By Euan McCabe
It’s drawing rather a long straw to suggest that any game of cricket has ever actually brought this country to a stop. But what else could I call this segment? More realistic alternatives such as ‘Those that kind of stopped a nation’ lack the necessary decisive punch.
So rather than literally stopping the nation, the criteria here for selection are those Test matches where something abnormal occurred in terms of the public response. For example, those matches where people who would normally never show the slightest interest in cricket cannot help but be drawn into the unfolding drama. And sometimes in large numbers. It is always most amusing when you notice those people who ordinarily say things like “God, cricket is soooo boring” suddenly living every ball. I dedicate the memory of the following games to you:
England at Wellington, February 10-15, 1978
NZ 228 & 123
England 215 & 64
New Zealand won by 72 Runs
I cannot be sure of the response across the rest of the nation as I was actually one of the chosen few inside the Basin Reserve lucky enough to witness the single most exhilarating, hedonistic and emotional session of cricket ever played in this country – the final session of Tuesday, February 14, 1978.
In this session a fired-up combination of Richard Collinge and Richard Hadlee, assisted by some unusually inspired fielding and a delirious crowd, reduced England to 53 for 8 in its second innings (with retired-hurt Brian Rose also down the road in Wellington Hospital) and left New Zealand on the cusp of a first ever Test match victory against England.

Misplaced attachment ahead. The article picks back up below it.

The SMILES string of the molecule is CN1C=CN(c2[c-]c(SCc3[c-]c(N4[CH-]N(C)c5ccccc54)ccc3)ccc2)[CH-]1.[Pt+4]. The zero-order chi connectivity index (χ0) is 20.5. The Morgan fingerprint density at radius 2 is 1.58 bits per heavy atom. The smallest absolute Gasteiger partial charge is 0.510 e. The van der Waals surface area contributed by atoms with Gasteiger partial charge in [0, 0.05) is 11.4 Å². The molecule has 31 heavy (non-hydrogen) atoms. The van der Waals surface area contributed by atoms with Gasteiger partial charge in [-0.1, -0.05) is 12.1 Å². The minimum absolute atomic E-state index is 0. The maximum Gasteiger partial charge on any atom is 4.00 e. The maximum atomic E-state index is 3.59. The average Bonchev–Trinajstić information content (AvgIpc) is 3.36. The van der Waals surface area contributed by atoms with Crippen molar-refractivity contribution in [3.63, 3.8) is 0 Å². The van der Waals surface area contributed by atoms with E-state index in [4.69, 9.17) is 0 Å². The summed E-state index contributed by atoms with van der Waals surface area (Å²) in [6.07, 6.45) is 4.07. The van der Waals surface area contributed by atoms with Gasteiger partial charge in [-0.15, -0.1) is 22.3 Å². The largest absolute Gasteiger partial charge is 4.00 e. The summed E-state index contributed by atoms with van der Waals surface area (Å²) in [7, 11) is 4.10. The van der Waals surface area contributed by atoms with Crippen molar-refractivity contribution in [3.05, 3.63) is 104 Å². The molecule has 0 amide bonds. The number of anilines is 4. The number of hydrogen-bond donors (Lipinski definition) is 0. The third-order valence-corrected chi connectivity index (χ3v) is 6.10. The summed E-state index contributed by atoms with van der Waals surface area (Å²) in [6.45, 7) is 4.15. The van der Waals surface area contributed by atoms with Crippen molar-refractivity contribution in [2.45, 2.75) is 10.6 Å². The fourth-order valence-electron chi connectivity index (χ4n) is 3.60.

One thing I can report, however, was seeing grown men celebrating in the streets on my walk home through the city afterwards. People were outside pubs on the footpaths along Willis Street in an era before people drank outside pubs on footpaths. And these people had not even been at the Basin. Some were even dancing with delight. Alcohol no doubt played a part, but this was also an era before people in New Zealand engaged in overt behaviour in public, such as dancing with delight on footpaths; sober or otherwise.
It is difficult to explain to younger people today just how much this win meant for cricket in New Zealand. Beating England today is just one part of a much wider cricketing landscape, but back in 1978 almost half our prior Tests had been against England – part of the MCC’s self-imposed duty to help develop cricket around the world; while it had taken 48 long years before finally cracking a winning breakthrough.
And the wider implications of nationhood were also at play. New Zealand had only officially adopted God Defend New Zealand as a National Anthem (as a replacement for God Save the Queen) a year earlier. So it was a vastly different country to the one we live in today. The 1947 Statute of Westminster marked the moment when post-Treaty New Zealand could first make all of its political decisions without reference to London; but Richard Hadlee nicking out Bob Willis at the Basin Reserve three decades later was the actual moment when New Zealand finally left Home.
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